With more workers using mobile hardware such as laptops, tablets and mobile phones, Wi-Fi is becoming the default network connection in many workplaces. While it can’t match a wired network for speed and security, the ease of access and flexibility are often worth the trade-off.
But slow connections, unwanted traffic, weak signals, and old technology can all contribute to a frustrating network experience – and start impacting the flow of information and employee performance.
We’ve compiled six tips that can help your business speed up your Wi-Fi network and increase security to boot:
- Lock Down Your Wi-Fi
- Separate Guest Wi-Fi from Your Main Network
- Position your Routers or Access Points Correctly
- Consider Boosting Your Signal
- Use a Channel with Less Traffic
- Update Your Hardware to Leverage New Technology
Lock Down Your Wi-Fi
It should go without saying, but if your network is unsecured, you are likely losing bandwidth to opportunistic data leeches and leaving your organization open to data theft. “But we have a password!” you say. Okay, but is it a strong one to begin with? And when did you last update it?
Remember, anyone who had access to your network will still enjoy that access for as long as your password is in effect – including former employees, visitors, and anyone else who’s ever logged into your Wi-Fi. Scheduling regular password updates is a good way to boost security and keep Wi-Fi access reserved for only those who need it – your employees.
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Separate Guest Wi-Fi from Your Main Network
Speaking of visitors having access to your network, it makes sense to set up a separate guest Wi-Fi network for those you do business with, but don’t work for you. Connectivity is important, and your contacts will appreciate the ability to access documents during meetings and reply to emails while on your premises.
This has two benefits – one, it keeps your critical files on a completely separate network from the one visitors will be using and two, it allows you to control the bandwidth consumed by guests – so if they decide to fire up Netflix to kill some time before a meeting, it won’t suddenly tip your network past its breaking point.
Position your Routers or Access Points Correctly
Businesses often place their router near other related IT tech, like modems and servers. Usually, this means they are in a closet or room where walls block the signal and proximity with other equipment can introduce interference.
To optimize the strength of your Wi-Fi signal, aim to find a spot where the router can transmit clearly to the greatest number of users. This will often be from the ceiling or high up on a wall, where the signal will not be as affected by furniture, people, or other obstacles on its way to devices.
Consider Boosting Your Signal
To extend the reach of your signal and give it a bit of extra oomph to overcome obstacles in the workplace, you can invest in a signal booster. These should be strategically positioned where they can both receive a strong signal from your router, and push it into areas needing stronger coverage. Think of it as a Wi-Fi relay station!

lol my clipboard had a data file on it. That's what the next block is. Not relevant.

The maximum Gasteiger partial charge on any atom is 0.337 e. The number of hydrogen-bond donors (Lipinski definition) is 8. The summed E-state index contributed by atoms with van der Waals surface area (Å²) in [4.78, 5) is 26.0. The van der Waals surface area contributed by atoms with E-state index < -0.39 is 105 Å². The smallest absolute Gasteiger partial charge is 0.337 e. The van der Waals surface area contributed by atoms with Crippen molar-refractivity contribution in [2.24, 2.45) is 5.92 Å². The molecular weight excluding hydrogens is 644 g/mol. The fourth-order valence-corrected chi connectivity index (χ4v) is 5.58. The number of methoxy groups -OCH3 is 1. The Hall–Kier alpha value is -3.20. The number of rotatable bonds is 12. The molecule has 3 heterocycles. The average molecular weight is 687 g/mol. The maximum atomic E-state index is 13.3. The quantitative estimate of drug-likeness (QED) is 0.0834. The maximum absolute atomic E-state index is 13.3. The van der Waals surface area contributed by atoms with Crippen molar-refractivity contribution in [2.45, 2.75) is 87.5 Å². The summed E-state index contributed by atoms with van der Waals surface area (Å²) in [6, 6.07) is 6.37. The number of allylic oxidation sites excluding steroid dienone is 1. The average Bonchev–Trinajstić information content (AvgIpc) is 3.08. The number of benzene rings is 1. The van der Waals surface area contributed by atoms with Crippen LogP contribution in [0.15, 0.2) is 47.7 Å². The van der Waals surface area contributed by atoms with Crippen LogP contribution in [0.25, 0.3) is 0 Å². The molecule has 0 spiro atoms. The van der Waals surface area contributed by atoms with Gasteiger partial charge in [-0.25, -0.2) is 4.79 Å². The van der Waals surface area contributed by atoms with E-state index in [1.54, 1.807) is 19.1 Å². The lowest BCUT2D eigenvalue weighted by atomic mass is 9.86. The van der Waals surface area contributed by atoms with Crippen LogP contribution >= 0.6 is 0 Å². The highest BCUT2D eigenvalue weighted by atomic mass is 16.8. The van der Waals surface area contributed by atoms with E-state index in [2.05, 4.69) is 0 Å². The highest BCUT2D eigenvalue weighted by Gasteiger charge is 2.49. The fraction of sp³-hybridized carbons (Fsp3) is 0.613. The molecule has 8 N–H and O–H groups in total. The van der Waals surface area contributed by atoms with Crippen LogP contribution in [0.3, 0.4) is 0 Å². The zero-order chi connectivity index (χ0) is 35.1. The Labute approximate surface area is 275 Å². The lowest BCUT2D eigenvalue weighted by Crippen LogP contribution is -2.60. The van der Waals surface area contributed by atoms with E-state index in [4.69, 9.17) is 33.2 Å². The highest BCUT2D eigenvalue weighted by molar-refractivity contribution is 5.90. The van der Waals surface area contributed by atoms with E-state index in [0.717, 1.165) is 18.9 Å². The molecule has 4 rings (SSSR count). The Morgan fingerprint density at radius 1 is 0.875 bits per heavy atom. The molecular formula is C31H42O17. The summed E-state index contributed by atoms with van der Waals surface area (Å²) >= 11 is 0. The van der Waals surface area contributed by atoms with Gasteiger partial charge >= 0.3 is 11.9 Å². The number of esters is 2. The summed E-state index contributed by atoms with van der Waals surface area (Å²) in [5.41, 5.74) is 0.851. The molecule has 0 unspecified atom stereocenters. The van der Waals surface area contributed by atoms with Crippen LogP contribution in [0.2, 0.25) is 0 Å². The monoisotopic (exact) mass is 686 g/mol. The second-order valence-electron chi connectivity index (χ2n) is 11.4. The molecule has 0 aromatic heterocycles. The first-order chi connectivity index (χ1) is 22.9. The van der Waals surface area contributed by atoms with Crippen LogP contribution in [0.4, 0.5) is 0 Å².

Use a Channel with Less Traffic
This is certainly a protip, but it’s good to know. Routers transmit signals across different channels, and if one channel becomes too crowded, performance can suffer. This is because when you first set up a router, it will scan for the most open channel to use. And it will continue with this choice even if the channel becomes more crowded over time.
You can test this by checking your local channels to see if there are any with less traffic, and then manually update your router to chart a path out of traffic and onto the open road!
Update Your Hardware to Leverage New Technology
At some point, you’ll come to a point where you just can’t squeeze any more performance out of your existing Wi-Fi network hardware – and for more speed, coverage, and capacity, you’ll need to upgrade your gear.
In 2019, Wi-Fi 802.11ax – or Wi-Fi 6 -will start seeing adoption in earnest, reaching speeds of up to 9608 Mbit/s. However, these routers come with a price. Wi-Fi 5 (802.11ac) and Wi-Fi 4 (802.11n) devices are still available, and if your office is using hardware older than that, it’s definitely time to upgrade. Just be sure that the devices you are using are capable of benefiting from the new technology – while new devices can access old Wi-Fi signals, it doesn’t always work in reverse; old devices won’t be able to harness the new higher speeds.
If your organization is looking for professional IT management and network services, Keeran Networks can help - from hardware procurement, network deployment and day-to-day support, we are a trusted MSP serving the Edmonton, Toronto, and Vancouver markets.